EPISODE 13 – HALIFAX
Written and directed by Courtney Montour
With over 20 years of machine tattoo experience, Mi’kmaw mask carver Gordon Sparks is turning his skills to handpoke tattooing. His journey of reconnecting to his roots began with traditional mask carving. Taught by master carver Ned Bear, Gordon’s masks are bringing him across Miꞌgmaꞌgi, the traditional territories of the Mi’kmaq where he is learning and sharing stories with Mi’kmaq Elders and communities.
“My name is Gordon Sparks, my clan mother is the beaver, clan spirit animal the bear, born from the Turtle River, and the salmon is our clan totem, raised in Pabineau First Nation, now living in Halifax N.S. Canada. I have been tattooing for over twenty years professionally across Mi’kma’ki.
Tattooing is a form of medicine to me that helps people through ruff times and good times, it helps heal their spirt, mind and body. There is a pain and blood sacrifice that is given in return to get a tattoo and to me this is where the power of a tattoo is at its strongest.
I have dedicated my life to tattooing and it’s taken me on a journey to be part of the indigenous tattoo revival, the style I am working on is to be a reflection of my Mi’kmaq culture, to become the tattoo style that will be known across the world as the Mi’kmaw tattoo, done with hand-poke tattooing, coil machine tattooing, and rotary machine tattooing.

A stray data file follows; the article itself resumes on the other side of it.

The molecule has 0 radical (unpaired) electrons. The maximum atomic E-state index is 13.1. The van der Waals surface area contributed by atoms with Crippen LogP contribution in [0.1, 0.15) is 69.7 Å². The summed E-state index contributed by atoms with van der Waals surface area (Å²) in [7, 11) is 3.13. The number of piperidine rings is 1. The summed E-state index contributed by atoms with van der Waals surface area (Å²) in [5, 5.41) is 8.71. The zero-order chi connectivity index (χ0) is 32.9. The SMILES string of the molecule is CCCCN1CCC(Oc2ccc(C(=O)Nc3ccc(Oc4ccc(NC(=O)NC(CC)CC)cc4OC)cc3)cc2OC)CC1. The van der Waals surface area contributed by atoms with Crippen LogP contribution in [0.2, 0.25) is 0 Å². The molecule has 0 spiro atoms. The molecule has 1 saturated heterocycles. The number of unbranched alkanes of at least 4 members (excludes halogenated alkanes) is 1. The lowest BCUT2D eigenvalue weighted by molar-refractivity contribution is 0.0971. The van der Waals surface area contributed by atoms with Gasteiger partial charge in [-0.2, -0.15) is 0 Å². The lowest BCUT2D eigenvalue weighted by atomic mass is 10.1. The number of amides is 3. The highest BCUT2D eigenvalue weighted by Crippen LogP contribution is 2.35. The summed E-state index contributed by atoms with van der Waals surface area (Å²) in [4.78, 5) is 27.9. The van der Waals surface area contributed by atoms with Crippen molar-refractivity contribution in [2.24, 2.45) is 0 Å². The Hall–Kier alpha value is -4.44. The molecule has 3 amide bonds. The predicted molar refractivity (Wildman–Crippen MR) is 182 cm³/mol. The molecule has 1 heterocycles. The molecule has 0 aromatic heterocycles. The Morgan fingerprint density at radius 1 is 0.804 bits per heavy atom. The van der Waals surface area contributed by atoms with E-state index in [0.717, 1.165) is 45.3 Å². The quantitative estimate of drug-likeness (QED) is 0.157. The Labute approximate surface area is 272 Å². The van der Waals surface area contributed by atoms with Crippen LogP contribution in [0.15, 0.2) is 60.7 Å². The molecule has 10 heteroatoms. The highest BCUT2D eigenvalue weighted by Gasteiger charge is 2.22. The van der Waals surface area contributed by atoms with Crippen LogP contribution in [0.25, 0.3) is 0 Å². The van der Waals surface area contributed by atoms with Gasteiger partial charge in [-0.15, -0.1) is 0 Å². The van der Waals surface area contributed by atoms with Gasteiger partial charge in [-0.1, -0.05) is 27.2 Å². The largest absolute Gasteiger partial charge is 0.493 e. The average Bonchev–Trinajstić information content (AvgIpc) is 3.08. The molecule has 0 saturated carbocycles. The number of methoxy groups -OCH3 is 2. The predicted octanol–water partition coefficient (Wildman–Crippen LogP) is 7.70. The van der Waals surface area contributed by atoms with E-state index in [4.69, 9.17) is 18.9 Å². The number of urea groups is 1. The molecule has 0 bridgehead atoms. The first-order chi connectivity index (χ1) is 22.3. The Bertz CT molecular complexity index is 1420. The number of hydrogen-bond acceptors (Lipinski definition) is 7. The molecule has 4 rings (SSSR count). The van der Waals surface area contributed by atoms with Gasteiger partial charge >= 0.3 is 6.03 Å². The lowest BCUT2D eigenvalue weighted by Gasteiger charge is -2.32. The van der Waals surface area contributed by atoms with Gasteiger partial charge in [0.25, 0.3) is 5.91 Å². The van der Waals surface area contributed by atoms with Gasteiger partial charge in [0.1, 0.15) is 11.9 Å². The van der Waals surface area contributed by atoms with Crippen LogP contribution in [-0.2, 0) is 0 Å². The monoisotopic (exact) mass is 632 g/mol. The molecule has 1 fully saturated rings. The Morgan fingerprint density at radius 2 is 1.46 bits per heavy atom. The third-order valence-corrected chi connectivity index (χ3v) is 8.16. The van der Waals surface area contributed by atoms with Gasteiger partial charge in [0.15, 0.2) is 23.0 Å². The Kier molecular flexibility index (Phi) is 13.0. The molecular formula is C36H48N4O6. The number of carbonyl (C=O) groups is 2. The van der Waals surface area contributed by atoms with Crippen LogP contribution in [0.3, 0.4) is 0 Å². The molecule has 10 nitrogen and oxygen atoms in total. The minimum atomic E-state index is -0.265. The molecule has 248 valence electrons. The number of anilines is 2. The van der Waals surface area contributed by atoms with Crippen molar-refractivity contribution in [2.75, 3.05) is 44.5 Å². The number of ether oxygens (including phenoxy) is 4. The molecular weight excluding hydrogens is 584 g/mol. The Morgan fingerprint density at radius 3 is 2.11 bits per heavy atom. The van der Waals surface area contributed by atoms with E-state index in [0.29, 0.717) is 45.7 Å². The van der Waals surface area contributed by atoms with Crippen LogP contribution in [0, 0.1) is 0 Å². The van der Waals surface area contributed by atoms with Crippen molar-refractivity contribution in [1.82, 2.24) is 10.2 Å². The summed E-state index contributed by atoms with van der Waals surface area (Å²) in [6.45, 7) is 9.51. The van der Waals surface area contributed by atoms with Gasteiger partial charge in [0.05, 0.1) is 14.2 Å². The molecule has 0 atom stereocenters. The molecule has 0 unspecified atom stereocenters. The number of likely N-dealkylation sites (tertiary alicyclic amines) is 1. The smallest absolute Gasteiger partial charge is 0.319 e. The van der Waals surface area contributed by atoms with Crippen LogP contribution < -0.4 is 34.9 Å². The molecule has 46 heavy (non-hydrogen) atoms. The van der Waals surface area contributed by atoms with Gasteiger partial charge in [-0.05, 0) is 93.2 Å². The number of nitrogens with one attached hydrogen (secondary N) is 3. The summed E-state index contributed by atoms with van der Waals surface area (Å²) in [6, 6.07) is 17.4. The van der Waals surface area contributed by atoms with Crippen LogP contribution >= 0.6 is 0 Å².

The traditional hand-carved wooden mask has taken me on a vision path that is guiding my mind, body, and spirit to seek knowledge and wisdom of the Mi'kmaq people’s stories, traditional ceremonies, traditional food, and medicine. Each mask that I make is from my life story, and the people of Mi’kma’ki, and has a personal story on how I was guided to find the tree, take its life, carve the spirit out of the wood for all to see, and listen to what the mask has to say to ears that need to hear it. The vision I have been given guides my passion, and desire to record the past and present, with three-dimensional form. I strongly believe in the traditional hand-carved wooden mask, traditional ceremony and storytelling. Each mask speaks to me, guides me, the tree that is chosen speaks to me to carve the spirit of our ancestors and the stories of our life givers and life protectors that live here in Mi’kma’ki, to be shown to all people of the land. In the end the spirits of the trees will speak of my people of today and my ancestors of the past, through the wooden mask, storytelling, and the language of the land. My work as a Mi’kmaw traditional hand-carved wooden mask maker represents tradition for the Mi'kmaw people, to guarantee the preservation of traditional values, new and old ceremonies, oral storytelling, and the gathering of people to share in life stories together.”